Today, leveraging the immense scope of 3D printing, and computer-aided design technologies, weavers can be more adventurous in the design of garments. Increased employment of 3D printing can result in a proportionate reduction in the utilisation of natural resources such as water. Furthermore, as the industrial world prepares to embrace the full-fledged capabilities of ‘Industry 4.0’, the use of 3D printers at a textile mill ensures that the transition of the traditional handloom mill into a ‘Smart’ manufacturing plant is seamless.

Towards sustainability

Shrinking arable land, depleting natural resources, and rising pollution levels, are among the problems expected to effect a marked reduction in the overall output of the natural fibre sector across the world. Cognisant of these challenges, stakeholders in the sector are proactively seeking sustainable alternatives to cotton and silk.

Leveraging an extensive suite of advanced digital solutions, the industry is now experimenting with banana peel, and pineapple leaf, to meet the twin objective of meeting growing demand, while keeping the industry’s overall carbon footprint to a bare minimum.   Notwithstanding the untapped potential of the man-made fibre market in the country, the natural fibre ecosystem remains the bedrock of India’s textile and apparel industry. It is the abundant availability of raw materials – India is the largest producer of cotton and the second largest producer of silk – that is driving sustained investment in the sector[1].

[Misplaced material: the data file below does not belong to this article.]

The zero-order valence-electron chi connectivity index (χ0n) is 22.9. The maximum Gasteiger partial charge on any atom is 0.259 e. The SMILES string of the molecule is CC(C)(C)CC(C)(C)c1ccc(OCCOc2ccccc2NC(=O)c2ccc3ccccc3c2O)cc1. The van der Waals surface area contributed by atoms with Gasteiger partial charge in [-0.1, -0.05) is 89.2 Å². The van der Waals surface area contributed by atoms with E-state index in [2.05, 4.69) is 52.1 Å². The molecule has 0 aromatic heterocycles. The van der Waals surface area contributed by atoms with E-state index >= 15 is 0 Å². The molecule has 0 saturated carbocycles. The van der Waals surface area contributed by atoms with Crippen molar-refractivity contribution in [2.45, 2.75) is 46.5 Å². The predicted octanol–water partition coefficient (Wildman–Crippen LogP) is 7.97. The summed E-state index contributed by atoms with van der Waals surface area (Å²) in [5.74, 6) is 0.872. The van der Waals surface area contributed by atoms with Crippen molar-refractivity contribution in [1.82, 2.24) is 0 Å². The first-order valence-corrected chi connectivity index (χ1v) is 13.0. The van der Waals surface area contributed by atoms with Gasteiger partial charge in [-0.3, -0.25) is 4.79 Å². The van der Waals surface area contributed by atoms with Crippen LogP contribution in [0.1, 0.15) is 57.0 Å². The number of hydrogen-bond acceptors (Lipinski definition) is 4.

Nurturing the supply of natural fibres to what is an expanding sector amid the harsh realities of climate change is a challenge that technology-powered sustainable solutions can help surmount.

Ready financial assistance at the fingertip

Farmers engaged in the cultivation of mulberry, cotton, or other natural fibres, often struggle with a wide range of problems, ranging from difficulties in securing financial assistance, and quality raw materials, to poor logistics infrastructure, and inconsistent pricing. Although the GoI has rolled out plenty of schemes aimed at easing access to finance for these farmers, a lack of awareness about these initiatives prompts them to turn to the more traditional financial institutions. But banks and NBFCs often fail to factor in the constraints under which these farmers toil – problems range from the long cash conversion cycle to the equally short lifespan of the raw produce.

Consequently, farmers either find the terms offered on loans unattractive or secure limited funds that severely curtail the scope of their operations. However, fintech firms, through the use of credit scores, big data tools, and a more transparent operational framework, are endeavouring to lend a much-needed hand to farmers[2]. Farmers cultivating mulberry on a patch of land as small as half an acre can now apply for loans on their smartphones, owing to the digitisation of the financial process. The transparency that the digitised financial ecosystem guarantees has also simplified the process for claiming insurance, with stakeholders being spared the ordeal of a lengthy verification procedure.